LINGUIST List 29.3697

Wed Sep 26 2018

Calls: Historical Linguistics/USA

Editor for this issue: Everett Green <everettlinguistlist.org>


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Date: 22-Sep-2018
From: Elly van Gelderen <ellyvangelderenasu.edu>
Subject: Comparative Approaches to the Diachronic Morpho-Syntax
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Full Title: Comparative Approaches to the Diachronic Morpho-Syntax

Date: 04-Jun-2019 - 04-Jun-2019
Location: Tempe, AZ, USA
Contact Person: Elly van Gelderen
Meeting Email: < click here to access email >

Linguistic Field(s): Historical Linguistics

Call Deadline: 15-Dec-2018

Meeting Description:

(Session of Diachronic Generative Syntax)

Comparative Approaches to the Diachronic Morpho-Syntax of the Indigenous Languages of North and Central America
CFP Workshop – 4 June 2019 – Arizona State University

The diachronic study of indigenous languages has been challenging because of the limitations of earlier material. However, a lot of work done in order to understand the synchrony of a construction has also informed diachrony. Comparative work on different languages in the same family has helped reconstruct earlier stages, for example, Kroeber’s (1999) and Davis’ (2005) work on negatives followed by clausal complements in Salish and Langacker’s (1977) reconstruction of Uto-Aztecan phenomena which uses comparative data to find earlier stages. Munro (1976) and Gordon (1986), while synchronic, provide many reconstructions for Yuman. Mithun (2016) is another illustration of how comparative data can shed light on changes in a variety of phenomena, such as negatives, pronominals, demonstratives, and distributives. Also, Rice (2008) applies a comparative approach to noun incorporation in Athabaskan. A somewhat different approach to the diachronic questions is to employ internal reconstruction, for example Givón (2000) gives a possible diachrony of the Tolowa Athabaskan verb complex.

The purpose of the workshop is to show how synchronic or diachronic comparative research can inform the diachronic morpho-syntax of indigenous languages. With these languages, it is especially hard to separate syntax from morphology and, comparing languages in one family, the syntax is seen to `become’ morphology (Givón 1971). The theoretical framework for the workshop is open.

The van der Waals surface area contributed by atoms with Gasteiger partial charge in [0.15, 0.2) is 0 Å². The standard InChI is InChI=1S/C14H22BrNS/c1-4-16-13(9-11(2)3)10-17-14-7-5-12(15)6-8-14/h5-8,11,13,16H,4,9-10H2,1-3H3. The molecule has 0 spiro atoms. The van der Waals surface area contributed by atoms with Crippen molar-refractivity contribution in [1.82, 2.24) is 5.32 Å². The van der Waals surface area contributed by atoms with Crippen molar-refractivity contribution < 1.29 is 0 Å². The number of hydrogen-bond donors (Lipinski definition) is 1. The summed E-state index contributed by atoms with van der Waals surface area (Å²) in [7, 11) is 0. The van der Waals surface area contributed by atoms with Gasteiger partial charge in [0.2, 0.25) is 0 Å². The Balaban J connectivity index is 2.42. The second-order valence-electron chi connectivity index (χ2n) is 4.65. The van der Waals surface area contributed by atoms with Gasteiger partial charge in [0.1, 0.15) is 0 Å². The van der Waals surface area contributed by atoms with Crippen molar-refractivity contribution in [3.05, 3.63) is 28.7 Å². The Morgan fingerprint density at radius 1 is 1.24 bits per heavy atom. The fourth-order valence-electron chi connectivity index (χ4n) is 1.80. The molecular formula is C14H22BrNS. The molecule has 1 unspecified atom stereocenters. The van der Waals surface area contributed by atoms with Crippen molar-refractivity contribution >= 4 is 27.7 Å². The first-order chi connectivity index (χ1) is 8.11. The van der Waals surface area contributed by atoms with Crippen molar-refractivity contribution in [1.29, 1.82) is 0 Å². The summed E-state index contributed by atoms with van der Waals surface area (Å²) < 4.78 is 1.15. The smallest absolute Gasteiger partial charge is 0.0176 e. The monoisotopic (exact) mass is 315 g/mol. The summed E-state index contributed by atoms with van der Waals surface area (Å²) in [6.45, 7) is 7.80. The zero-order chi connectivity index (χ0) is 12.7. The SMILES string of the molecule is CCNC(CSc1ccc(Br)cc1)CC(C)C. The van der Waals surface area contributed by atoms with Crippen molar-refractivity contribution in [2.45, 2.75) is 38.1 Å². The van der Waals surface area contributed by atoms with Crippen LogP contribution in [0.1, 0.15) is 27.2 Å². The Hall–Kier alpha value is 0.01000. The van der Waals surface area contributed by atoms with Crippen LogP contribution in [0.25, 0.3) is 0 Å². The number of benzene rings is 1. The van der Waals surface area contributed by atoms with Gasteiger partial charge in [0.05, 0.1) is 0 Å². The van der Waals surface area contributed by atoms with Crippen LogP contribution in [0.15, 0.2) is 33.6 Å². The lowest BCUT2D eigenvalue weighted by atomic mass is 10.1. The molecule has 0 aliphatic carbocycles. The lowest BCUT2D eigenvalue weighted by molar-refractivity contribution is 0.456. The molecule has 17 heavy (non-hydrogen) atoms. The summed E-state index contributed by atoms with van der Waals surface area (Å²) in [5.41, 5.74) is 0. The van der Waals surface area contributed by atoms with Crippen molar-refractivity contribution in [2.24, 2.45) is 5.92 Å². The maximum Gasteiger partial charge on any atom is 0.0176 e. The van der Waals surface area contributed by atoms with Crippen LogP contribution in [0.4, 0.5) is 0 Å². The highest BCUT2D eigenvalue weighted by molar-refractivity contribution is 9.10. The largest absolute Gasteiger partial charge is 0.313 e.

The workshop will be held on 4 June 2019 before the Diachronic Generative Syntax conference (5-7 June 2019) with which it will share a registration website.

Keynote speaker for the Workshop
Pamela Munro, UCLA

Call for Papers:

Abstracts for the workshop are invited for 30-minute presentations (followed by 10 minutes of discussion). Abstracts must not exceed two pages in length, including examples and references (12 pt font). Submission is limited to one single-authored and one co-authored abstract per author, or two co-authored abstracts, whether it is for the main conference or for the workshop, or both. Abstracts must be anonymous.

Abstracts for the workshop should be sent to ellyvangelderenasu.edu.

Registration details: TBA
Deadline for submission: 15 December 2018
Notification of acceptance: 31 January 2019

Organizing Committee:

Elly van Gelderen,
Johanna Wood,
and Angela Schrader.

If you have questions or comments, please contact ellyvangelderenasu.edu


References:

Davis, Henry 2005. On the Syntax and Semantics of Negation in Salish. International Journal of American Linguistics 71.1: 1-55.
Givón, Talmy 1971. Historical syntax and synchronic morphology: An archaelogist's field trip. Chicago Linguistic Society 7: 394-415.
Givón, Talmy 2000. Internal Reconstruction; as method, as theory. In Spike Gildea (ed.), Reconstructing Grammar, 107-159. Amsterdam: John Benjamins.
Gordon, Lynn 1986. Maricopa Morphology and Syntax. Berkeley: University of California Press.
Kroeber, Paul 1999. The Salish Language Family. Lincoln: The University of Nebraska Press.
Langacker, Ronald 1977. Studies in Uto-Aztecan Grammar, I. Arlington: SIL.
Mithun, Marianne 2016. What cycles when and why? In Elly van Gelderen (ed), Cyclical Change Continued, 19-45. Amsterdam: John Benjamins.
Munro, Pamela 1976. Mojave Syntax. New York: Garland Publishing.
Rice, Keren 2008. On incorporation in Athapaskan languages. In Thórhallur Eythórsson (ed.). Grammatical change and linguistic theory: The Rosendal papers, 375– 409. Amsterdam: John Benjamins.




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